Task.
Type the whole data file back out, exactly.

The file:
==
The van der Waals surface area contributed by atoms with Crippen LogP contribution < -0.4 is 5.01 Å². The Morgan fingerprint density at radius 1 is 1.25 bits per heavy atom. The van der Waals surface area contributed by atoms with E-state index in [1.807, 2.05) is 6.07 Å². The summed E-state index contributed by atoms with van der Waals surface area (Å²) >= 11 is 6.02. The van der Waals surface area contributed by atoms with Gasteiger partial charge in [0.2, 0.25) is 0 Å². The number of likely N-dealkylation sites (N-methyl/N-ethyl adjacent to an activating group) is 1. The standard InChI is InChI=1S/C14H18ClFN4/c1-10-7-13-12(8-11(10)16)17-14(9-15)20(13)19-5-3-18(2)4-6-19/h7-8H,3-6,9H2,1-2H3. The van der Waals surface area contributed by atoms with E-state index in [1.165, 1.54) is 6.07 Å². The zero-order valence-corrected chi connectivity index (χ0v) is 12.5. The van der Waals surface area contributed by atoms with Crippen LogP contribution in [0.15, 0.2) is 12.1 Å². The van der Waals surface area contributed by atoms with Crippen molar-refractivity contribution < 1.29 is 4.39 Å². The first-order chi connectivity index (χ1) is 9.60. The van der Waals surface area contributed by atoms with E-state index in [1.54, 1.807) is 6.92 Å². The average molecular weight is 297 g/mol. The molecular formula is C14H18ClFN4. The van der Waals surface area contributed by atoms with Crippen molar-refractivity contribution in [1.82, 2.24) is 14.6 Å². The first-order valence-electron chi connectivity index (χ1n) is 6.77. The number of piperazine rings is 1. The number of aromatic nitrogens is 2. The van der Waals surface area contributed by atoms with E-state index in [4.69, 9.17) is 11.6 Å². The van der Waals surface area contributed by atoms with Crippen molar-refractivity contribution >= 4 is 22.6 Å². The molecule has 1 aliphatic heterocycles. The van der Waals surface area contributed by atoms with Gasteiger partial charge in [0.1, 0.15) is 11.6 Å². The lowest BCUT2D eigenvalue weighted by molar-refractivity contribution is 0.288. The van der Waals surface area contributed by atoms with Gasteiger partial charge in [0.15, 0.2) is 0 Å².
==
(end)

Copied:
The van der Waals surface area contributed by atoms with Crippen LogP contribution < -0.4 is 5.01 Å². The Morgan fingerprint density at radius 1 is 1.25 bits per heavy atom. The van der Waals surface area contributed by atoms with E-state index in [1.807, 2.05) is 6.07 Å². The summed E-state index contributed by atoms with van der Waals surface area (Å²) >= 11 is 6.02. The van der Waals surface area contributed by atoms with Gasteiger partial charge in [0.2, 0.25) is 0 Å². The number of likely N-dealkylation sites (N-methyl/N-ethyl adjacent to an activating group) is 1. The standard InChI is InChI=1S/C14H18ClFN4/c1-10-7-13-12(8-11(10)16)17-14(9-15)20(13)19-5-3-18(2)4-6-19/h7-8H,3-6,9H2,1-2H3. The van der Waals surface area contributed by atoms with E-state index in [1.165, 1.54) is 6.07 Å². The zero-order valence-corrected chi connectivity index (χ0v) is 12.5. The van der Waals surface area contributed by atoms with Crippen LogP contribution in [0.15, 0.2) is 12.1 Å². The van der Waals surface area contributed by atoms with Crippen molar-refractivity contribution < 1.29 is 4.39 Å². The first-order chi connectivity index (χ1) is 9.60. The van der Waals surface area contributed by atoms with E-state index in [1.54, 1.807) is 6.92 Å². The average molecular weight is 297 g/mol. The molecular formula is C14H18ClFN4. The van der Waals surface area contributed by atoms with Crippen molar-refractivity contribution in [1.82, 2.24) is 14.6 Å². The first-order valence-electron chi connectivity index (χ1n) is 6.77. The number of piperazine rings is 1. The number of aromatic nitrogens is 2. The van der Waals surface area contributed by atoms with E-state index in [4.69, 9.17) is 11.6 Å². The van der Waals surface area contributed by atoms with Crippen molar-refractivity contribution >= 4 is 22.6 Å². The molecule has 1 aliphatic heterocycles. The van der Waals surface area contributed by atoms with Gasteiger partial charge in [0.1, 0.15) is 11.6 Å². The lowest BCUT2D eigenvalue weighted by molar-refractivity contribution is 0.288. The van der Waals surface area contributed by atoms with Gasteiger partial charge in [0.15, 0.2) is 0 Å².